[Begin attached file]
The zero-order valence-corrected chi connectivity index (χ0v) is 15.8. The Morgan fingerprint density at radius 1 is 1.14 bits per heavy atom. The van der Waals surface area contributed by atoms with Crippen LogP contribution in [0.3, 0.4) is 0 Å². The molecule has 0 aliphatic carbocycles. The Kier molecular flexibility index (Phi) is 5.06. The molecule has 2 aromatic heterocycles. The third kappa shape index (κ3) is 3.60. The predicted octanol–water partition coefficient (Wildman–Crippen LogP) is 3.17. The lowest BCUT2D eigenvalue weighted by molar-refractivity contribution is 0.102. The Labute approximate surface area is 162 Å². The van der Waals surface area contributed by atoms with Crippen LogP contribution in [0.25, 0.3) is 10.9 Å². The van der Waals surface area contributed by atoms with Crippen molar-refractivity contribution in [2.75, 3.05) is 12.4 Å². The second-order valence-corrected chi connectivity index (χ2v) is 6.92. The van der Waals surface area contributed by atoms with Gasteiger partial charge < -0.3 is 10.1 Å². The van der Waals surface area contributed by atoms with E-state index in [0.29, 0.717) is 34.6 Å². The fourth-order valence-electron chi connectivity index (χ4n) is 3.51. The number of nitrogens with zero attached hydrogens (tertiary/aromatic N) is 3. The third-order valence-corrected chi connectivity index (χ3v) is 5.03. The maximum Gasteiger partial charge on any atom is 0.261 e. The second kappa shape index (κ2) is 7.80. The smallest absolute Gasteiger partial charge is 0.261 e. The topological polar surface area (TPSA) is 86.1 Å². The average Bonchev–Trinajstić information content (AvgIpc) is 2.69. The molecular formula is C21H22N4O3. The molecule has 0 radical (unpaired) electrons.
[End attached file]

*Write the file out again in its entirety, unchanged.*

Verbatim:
The zero-order valence-corrected chi connectivity index (χ0v) is 15.8. The Morgan fingerprint density at radius 1 is 1.14 bits per heavy atom. The van der Waals surface area contributed by atoms with Crippen LogP contribution in [0.3, 0.4) is 0 Å². The molecule has 0 aliphatic carbocycles. The Kier molecular flexibility index (Phi) is 5.06. The molecule has 2 aromatic heterocycles. The third kappa shape index (κ3) is 3.60. The predicted octanol–water partition coefficient (Wildman–Crippen LogP) is 3.17. The lowest BCUT2D eigenvalue weighted by molar-refractivity contribution is 0.102. The Labute approximate surface area is 162 Å². The van der Waals surface area contributed by atoms with Crippen LogP contribution in [0.25, 0.3) is 10.9 Å². The van der Waals surface area contributed by atoms with Crippen molar-refractivity contribution in [2.75, 3.05) is 12.4 Å². The second-order valence-corrected chi connectivity index (χ2v) is 6.92. The van der Waals surface area contributed by atoms with Gasteiger partial charge < -0.3 is 10.1 Å². The van der Waals surface area contributed by atoms with E-state index in [0.29, 0.717) is 34.6 Å². The fourth-order valence-electron chi connectivity index (χ4n) is 3.51. The number of nitrogens with zero attached hydrogens (tertiary/aromatic N) is 3. The third-order valence-corrected chi connectivity index (χ3v) is 5.03. The maximum Gasteiger partial charge on any atom is 0.261 e. The second kappa shape index (κ2) is 7.80. The smallest absolute Gasteiger partial charge is 0.261 e. The topological polar surface area (TPSA) is 86.1 Å². The average Bonchev–Trinajstić information content (AvgIpc) is 2.69. The molecular formula is C21H22N4O3. The molecule has 0 radical (unpaired) electrons.